21 Dec 2009

Prudential regulation and competition in financial markets: Latest from OECD

In a recent paper, titled "Prudential Regulation and Competition in Financial Markets" the Organisation for Economic Cooperation and Development (OECD) has written extensively on the aspect of Prudential regulation and competition in financial markets. The abstract of the paper states as under;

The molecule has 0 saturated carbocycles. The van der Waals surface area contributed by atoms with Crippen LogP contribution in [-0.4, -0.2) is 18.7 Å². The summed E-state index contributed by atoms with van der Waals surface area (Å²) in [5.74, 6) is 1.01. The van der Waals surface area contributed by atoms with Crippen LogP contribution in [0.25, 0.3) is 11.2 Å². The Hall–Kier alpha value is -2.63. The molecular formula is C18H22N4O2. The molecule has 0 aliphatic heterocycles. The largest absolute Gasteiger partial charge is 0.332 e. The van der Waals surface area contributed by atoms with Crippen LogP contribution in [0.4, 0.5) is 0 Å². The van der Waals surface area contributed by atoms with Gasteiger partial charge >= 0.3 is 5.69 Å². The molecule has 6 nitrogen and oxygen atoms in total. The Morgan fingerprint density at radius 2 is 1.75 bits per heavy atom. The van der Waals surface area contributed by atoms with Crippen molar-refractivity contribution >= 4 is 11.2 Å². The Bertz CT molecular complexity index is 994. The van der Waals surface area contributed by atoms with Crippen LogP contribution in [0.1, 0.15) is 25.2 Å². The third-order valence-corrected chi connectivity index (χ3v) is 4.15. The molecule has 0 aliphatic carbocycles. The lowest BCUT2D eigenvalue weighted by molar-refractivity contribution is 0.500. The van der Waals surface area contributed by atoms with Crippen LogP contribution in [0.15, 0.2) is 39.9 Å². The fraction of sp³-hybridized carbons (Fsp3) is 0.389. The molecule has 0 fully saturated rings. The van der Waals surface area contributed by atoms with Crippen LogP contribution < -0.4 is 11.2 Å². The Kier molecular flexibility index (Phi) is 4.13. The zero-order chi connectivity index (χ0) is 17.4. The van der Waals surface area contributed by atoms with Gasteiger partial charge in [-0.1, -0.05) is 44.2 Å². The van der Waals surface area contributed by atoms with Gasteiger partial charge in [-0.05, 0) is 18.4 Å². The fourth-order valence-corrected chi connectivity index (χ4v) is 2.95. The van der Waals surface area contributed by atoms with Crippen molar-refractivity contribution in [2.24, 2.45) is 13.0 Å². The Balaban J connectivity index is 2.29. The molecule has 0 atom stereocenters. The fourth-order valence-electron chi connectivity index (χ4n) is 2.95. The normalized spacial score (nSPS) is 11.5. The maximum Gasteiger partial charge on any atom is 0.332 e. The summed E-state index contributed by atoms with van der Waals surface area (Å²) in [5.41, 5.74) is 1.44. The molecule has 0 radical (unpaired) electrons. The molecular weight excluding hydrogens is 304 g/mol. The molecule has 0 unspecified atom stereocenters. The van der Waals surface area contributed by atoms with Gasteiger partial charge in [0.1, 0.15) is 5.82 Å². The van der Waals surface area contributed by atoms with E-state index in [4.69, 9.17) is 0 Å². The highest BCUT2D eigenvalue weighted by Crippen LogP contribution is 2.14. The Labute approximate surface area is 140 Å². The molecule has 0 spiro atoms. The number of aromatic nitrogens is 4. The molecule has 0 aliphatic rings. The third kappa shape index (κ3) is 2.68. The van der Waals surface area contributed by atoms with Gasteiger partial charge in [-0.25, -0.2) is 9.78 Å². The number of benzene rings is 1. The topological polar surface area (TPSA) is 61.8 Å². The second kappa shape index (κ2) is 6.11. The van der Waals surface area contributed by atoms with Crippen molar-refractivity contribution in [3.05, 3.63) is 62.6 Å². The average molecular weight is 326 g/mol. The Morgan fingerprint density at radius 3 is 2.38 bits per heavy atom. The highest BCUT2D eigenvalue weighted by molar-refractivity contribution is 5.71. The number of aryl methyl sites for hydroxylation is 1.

This paper examines how a range of stability-oriented regulatory policies for banking and insurance are related to selected stability and competition outcomes in these sectors. Based on survey information on financial market regulation, policy indicators for eight areas of prudential banking regulation are constructed, in addition to indicators for the insurance sector. Despite incomplete information on some areas that turned out to be important in the context of the recent financial crisis, the indicators correlate well with different measures of financial stability, both during the recent crisis and beyond. Furthermore, the results do not support the view that there is a general trade-off between stability-oriented regulatory policies and competition in banking and insurance. Only few trade-offs are identified, with some areas of prudential regulation – most notably the strength of the banking supervisor – even associated with greater competition in banking. Overall, the results suggest that stability-enhancing regulatory reform does not necessarily come at the expense of competition. Although much of the analysis is based on pre-crisis regulatory settings which have been undergoing substantial change, the empirical evidence in this paper can provide useful insights in the context of ongoing financial regulatory reform.

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